3 Replies Latest reply on Oct 11, 2010 6:19 AM by MisterDai

    Managing sessions in a "secure" application

    rtcpenguin Level 1

      Right now I'm working on securing part of a ColdFusion 9 site with some more robust security. I use the basic cflogin / cflogout system for handling logins that is described in most Adobe tutorials online.


      What I'd like to do is the following:

      • Be able to see what user has an active session (who is logged in)
      • Log out a user remotely (say you want to ban someones account and have that happen immediately)
      • Block accounts from having multiple sessions at once (i.e. no account sharing)


      Are there any guides for this stuff? I read an article from a couple years ago that showed how to see who is logged in, but I think its probably out of date.

        • 1. Re: Managing sessions in a "secure" application
          Joshua Cyr Level 3

          You could start with something basic from Ray's blog post here.



          This will let you track in a db current sessions, and with a bit of work detect they are already logged in and prevent them from doing it again. (store their username, or whatever unique value you have for them, then check if it is already in db).  You might also on sessionEnd() delete the record instead of store the logout time, if you only want to track live sessions.


          You can then add code to check if they should be remotely logged out.  You can do this by adding a column in the table, but that would require you to query that table on every request (for a column called logemout or whatever).  You could also have code that stores sessionID's in an application scope.  A list maybe.  Then on request check if the sessionid is in the application scope list, and if so remove their session structs and remove them from the table.  Lots of different ways to do it, but that should get you started.

          • 2. Re: Managing sessions in a "secure" application
            12Robots Level 4

            How you handle this will depend a bit on whether you are using CF session management or JEE session mananement.


            First, you're going to want to look at CFTracker. It has much of what you want to do implemented already.




            If you want to be able to block users from having multiple sessions, you're going to need to create a way to link a user's sessionID to whatever information they use to authenticate. Perhaps a database table that stores their username and session token, or a structure in memory. but then, when they log in, you'll need to check their username against that datastore and find the currently active session. If you find one, use CFTracker or some other means to end that session manually.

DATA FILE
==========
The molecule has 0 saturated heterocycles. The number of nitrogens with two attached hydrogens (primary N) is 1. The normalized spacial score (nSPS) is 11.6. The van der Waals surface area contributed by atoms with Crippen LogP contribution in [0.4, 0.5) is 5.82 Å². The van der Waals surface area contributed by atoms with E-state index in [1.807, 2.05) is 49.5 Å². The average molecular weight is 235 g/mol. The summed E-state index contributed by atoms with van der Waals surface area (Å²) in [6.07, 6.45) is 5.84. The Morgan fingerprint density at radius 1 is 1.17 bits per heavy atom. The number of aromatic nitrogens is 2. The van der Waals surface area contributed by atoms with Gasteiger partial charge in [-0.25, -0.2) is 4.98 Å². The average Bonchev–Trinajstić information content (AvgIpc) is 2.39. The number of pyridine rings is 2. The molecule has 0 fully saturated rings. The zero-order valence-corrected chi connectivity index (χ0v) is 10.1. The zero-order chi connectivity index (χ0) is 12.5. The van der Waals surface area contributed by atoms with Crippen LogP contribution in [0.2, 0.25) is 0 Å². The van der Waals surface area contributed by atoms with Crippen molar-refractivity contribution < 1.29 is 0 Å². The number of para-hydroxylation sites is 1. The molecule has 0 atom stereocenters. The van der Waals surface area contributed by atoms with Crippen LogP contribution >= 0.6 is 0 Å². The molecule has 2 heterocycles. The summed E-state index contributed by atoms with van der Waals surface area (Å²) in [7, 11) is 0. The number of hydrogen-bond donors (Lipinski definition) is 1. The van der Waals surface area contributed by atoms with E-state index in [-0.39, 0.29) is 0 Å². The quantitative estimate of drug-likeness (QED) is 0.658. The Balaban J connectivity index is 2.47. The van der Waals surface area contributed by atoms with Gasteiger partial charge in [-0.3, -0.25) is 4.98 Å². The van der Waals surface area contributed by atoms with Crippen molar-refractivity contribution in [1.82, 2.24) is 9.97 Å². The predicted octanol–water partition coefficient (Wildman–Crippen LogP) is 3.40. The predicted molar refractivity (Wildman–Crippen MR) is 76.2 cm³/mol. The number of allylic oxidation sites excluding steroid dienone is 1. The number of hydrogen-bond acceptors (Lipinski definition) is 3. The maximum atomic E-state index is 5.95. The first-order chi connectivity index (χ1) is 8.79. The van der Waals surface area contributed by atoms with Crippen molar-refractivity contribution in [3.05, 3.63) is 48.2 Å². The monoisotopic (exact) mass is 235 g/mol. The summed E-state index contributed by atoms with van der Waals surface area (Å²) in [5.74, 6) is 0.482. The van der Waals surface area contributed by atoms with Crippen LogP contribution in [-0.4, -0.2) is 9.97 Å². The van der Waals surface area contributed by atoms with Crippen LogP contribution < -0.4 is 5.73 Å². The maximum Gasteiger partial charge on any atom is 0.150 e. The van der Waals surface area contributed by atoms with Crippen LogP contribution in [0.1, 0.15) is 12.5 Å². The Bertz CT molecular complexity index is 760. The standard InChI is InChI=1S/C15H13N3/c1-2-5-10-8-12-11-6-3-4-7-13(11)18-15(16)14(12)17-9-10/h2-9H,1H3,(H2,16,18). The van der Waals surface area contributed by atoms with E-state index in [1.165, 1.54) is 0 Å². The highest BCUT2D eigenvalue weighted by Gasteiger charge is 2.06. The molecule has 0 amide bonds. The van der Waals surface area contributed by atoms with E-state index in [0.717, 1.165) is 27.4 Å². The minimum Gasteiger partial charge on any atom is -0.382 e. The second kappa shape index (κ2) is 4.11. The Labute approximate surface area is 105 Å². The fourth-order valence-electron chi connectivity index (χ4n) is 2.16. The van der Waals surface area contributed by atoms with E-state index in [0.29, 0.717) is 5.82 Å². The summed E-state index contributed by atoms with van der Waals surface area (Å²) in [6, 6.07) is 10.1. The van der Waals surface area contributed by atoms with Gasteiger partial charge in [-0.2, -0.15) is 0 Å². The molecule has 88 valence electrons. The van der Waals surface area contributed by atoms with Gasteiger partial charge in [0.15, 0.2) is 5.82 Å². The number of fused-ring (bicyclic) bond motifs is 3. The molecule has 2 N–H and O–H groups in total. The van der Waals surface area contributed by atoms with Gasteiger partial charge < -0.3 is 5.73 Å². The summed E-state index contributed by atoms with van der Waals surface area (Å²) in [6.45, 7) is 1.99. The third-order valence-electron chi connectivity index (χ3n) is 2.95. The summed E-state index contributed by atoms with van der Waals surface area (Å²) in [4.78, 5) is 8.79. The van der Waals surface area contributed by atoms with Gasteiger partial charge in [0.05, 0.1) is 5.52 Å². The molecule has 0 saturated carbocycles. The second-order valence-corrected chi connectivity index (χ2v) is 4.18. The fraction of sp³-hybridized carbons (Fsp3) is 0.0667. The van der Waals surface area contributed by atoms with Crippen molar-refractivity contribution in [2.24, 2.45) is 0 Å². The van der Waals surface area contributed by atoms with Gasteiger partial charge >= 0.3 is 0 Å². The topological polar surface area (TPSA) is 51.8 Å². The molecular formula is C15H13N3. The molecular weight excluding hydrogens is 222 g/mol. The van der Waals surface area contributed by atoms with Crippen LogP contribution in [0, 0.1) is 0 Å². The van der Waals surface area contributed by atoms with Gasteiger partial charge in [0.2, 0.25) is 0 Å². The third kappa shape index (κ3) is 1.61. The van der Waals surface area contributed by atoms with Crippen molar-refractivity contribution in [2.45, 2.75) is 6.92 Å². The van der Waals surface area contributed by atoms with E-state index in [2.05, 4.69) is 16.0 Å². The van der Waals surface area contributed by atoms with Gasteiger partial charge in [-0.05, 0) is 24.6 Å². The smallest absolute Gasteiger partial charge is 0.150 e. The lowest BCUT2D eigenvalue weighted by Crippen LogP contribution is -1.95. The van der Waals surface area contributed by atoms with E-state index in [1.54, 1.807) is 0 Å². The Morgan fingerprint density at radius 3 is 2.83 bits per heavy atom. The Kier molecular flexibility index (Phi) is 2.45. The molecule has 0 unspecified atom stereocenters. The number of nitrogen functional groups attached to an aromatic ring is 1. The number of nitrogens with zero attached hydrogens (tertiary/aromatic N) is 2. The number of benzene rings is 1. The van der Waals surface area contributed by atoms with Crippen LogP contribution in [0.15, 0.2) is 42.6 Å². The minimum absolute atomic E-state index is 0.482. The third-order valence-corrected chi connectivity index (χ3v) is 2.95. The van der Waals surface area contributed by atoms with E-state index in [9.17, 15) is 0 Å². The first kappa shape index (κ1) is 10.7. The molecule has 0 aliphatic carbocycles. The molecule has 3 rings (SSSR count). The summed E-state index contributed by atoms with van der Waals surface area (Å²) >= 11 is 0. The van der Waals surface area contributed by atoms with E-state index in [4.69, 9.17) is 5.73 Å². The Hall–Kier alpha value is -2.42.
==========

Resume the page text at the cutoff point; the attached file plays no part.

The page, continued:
Note, there will be nothing you can do to prevent a user from having two or more simultaneous anonymous sessions. Because you will not be able to tell one connection from the other. Unless you use IP Address, but that could really bite you if some of your users come from behind the same NAT router.


            Good luck

            • 3. Re: Managing sessions in a "secure" application

              Here is the approach I'd think about taking...


              • See which users have an active session?      
                • I'd use the login process and the application.cfc onSessionEnd to keep track of this.
                • Login routine would store the session ID against the user account record.
                • onSessionEnd would remove the session ID from the user account record.
              • Log out a user remotely.
              • Block accounts from having multiple sessions at once.
              • If someone tries to log in and they have a session ID on their record, they're already logged on.
              • You could then either kick off the old ID and let the new one on, or stop the new login attempt.

              BTW, I'm also the creator of CfTracker.  It does provide an insight into the sessions on your server, it's built more for monitoring than using within another application.